AUTHOR: Terry Quinn
AUTHOR: Terry Quinn ALAN HUGHES PHOTOGRAPHY

Author Terry Quinn has got the scoop

IT IS more than a year ago since Seniors Newspaper reported on Terry Quinn's new life journey after retirement from a four-decade career in newspaper publishing. Rather than play golf in retirement, the 66 year-old Noosa resident wrote his first novel, The Scoop, a gripping action-packed thriller.

Once the hard work of writing the novel was over, and the celebrations of it being so quickly accepted for global publication by Simon & Schuster had quietened, it was a case of keeping the head down for yet more hard work. Finally, almost 18 months after acceptance, The Scoop is in bookshops all over the country, and we asked Terry what the waiting, editing, and marketing process was like. He gives us these insights for all would-be authors.

How long does it take from acceptance of manuscript to the book being out there?

In my case, a long time. From March 2017 until August 2018. Partly because my publishers, Simon & Schuster decided that the optimum time to launch The Scoop was just in advance of Father's Day. So, one of the first things I learnt as a would-be novelist is that book publishing is a glacial process. Contrast that to daily newspapers - 100 pages from scratch. Every day. And then we'd rip it up and do it all over again the following day.

Was it a frustrating time, or a lot of fun...and a learning curve?

So yeah, it was frustrating at times, but I still loved the whole painstaking process - the forensic critiques, the rewrites, the editing ... even the final line-by-line proofreading. One of the first things I said to my chief editor, Roberta 'Bert' Ivers, is that while I knew everything there was to know about newspaper editing, I was a virgin author and was in her hands when it came to books. She and my other editor, Deonie Fiford, were incredibly talented and knowledgeable people who taught me valuable lessons about pace, structure and dramatic tension. My only complaint was that, by the time we came to the editing of The Scoop, I was already well advanced with my second novel, The Editor. So I had to go back to the beginning of book two and start again with the knowledge I had gained.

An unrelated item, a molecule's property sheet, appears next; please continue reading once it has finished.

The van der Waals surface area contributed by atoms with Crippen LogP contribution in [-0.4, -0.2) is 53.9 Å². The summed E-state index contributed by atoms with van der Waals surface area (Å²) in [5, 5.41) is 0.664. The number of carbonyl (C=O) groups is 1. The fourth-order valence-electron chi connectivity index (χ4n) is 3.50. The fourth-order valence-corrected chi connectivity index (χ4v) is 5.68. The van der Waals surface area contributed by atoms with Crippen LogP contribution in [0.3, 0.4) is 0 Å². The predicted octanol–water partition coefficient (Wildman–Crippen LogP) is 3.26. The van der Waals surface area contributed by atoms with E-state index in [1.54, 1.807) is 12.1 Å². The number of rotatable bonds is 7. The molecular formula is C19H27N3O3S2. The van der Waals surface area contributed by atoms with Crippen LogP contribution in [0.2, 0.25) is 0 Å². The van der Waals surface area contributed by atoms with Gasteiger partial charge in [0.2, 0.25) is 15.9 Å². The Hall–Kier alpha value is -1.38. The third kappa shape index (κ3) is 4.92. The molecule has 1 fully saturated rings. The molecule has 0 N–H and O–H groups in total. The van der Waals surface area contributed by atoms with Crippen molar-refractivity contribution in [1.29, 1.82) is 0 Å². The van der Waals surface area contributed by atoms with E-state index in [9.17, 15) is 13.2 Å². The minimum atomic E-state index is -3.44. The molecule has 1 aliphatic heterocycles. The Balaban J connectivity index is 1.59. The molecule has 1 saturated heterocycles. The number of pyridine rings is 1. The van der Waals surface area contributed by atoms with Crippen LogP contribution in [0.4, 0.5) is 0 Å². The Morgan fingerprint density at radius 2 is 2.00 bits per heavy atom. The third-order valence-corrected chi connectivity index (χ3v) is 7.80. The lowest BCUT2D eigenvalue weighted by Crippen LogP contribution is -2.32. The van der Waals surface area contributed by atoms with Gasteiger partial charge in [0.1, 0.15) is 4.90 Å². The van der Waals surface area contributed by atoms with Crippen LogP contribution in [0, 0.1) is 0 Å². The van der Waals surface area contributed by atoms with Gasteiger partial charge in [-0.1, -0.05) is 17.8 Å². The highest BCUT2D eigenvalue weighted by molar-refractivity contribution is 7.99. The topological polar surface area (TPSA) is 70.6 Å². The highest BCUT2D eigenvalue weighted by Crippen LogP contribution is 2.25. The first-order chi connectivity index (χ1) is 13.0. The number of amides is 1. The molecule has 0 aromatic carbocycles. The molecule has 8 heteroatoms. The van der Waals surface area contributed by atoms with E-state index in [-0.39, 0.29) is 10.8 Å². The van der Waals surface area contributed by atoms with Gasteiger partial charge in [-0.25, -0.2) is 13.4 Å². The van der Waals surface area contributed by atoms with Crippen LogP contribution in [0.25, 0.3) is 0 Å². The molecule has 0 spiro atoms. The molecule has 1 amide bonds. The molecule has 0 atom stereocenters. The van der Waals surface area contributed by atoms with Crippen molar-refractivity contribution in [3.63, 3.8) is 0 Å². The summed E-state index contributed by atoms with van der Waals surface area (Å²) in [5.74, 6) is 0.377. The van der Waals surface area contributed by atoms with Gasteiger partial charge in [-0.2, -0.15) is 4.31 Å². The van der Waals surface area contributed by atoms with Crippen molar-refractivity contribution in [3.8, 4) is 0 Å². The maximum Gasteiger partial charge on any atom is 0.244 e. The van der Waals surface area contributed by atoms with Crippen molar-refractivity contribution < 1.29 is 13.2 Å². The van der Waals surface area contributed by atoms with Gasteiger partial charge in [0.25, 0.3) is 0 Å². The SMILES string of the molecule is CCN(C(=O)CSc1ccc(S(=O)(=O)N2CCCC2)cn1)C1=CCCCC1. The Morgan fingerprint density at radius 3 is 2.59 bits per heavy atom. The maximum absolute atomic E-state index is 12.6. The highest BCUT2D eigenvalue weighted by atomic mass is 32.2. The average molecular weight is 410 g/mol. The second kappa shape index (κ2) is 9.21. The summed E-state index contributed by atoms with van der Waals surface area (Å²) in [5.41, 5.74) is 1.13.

Who chose the front cover?

It was a joint decision with the guys at Simon & Schuster. I submitted a number of sketches but, and here's a secret - they suggested changing the title (from Hell on the Horizon) and even my name (from Terry Quinn.) They said the longer version 'sounded more authoritative. Their designers came up with the brilliant (I think) cover. Bert and her crew are vastly experienced international book publishers so I just went with the flow. However, while they pushed and prodded me to change certain things, they made it clear that the final decision was always mine.

One of the first comments they made was that the early manuscript was too long for the action/adventure genre ... can you please cut 20,000 words. As you can imagine, I nearly choked. But, in the end, I actually cut out 30,000 words and wrote in a fresh 10,000 words of action sequences and dialogue. The result is a faster-paced, slicker storyline.

And your new website?

Even old dogs like me must learn new tricks. For an author, that means social media and an online presence are essential. But I draw the line at Twitter - I'd end up like a certain US president and make a Twit of myself.

What now, now the book is out there? Does the hard work really begin, interviews, book launches?

The only formal launch is in Noosa, where I can rely on a few friends and family to turn up. As a debut author, I expect only a man and his dog would turn up to an event in Sydney or Melbourne. Maybe we'll do that with book two next year.

This is your first book, written after you retired when most people would be thinking of relaxing, what is the future?

I am lucky to have this as a second career. A chance to continue living in the world of words after a lifetime in newspapers. As I've said, The Editor comes out next year, followed by book three (provisionally titled The Hack). All three feature Aussie journalist Jonno Bligh and his partner Annie. Sitting at my desk in Noosa, I am having a lot of fun developing their characters and chronicling their adventures. Long after that, I hope to continue telling stories, as long as people want to read them.

The Scoop is now available from most bookstores ($29.99) as well as Amazon Kindle and Apple ibooks ($9.99). More information: www.terencejquinn.com.au.


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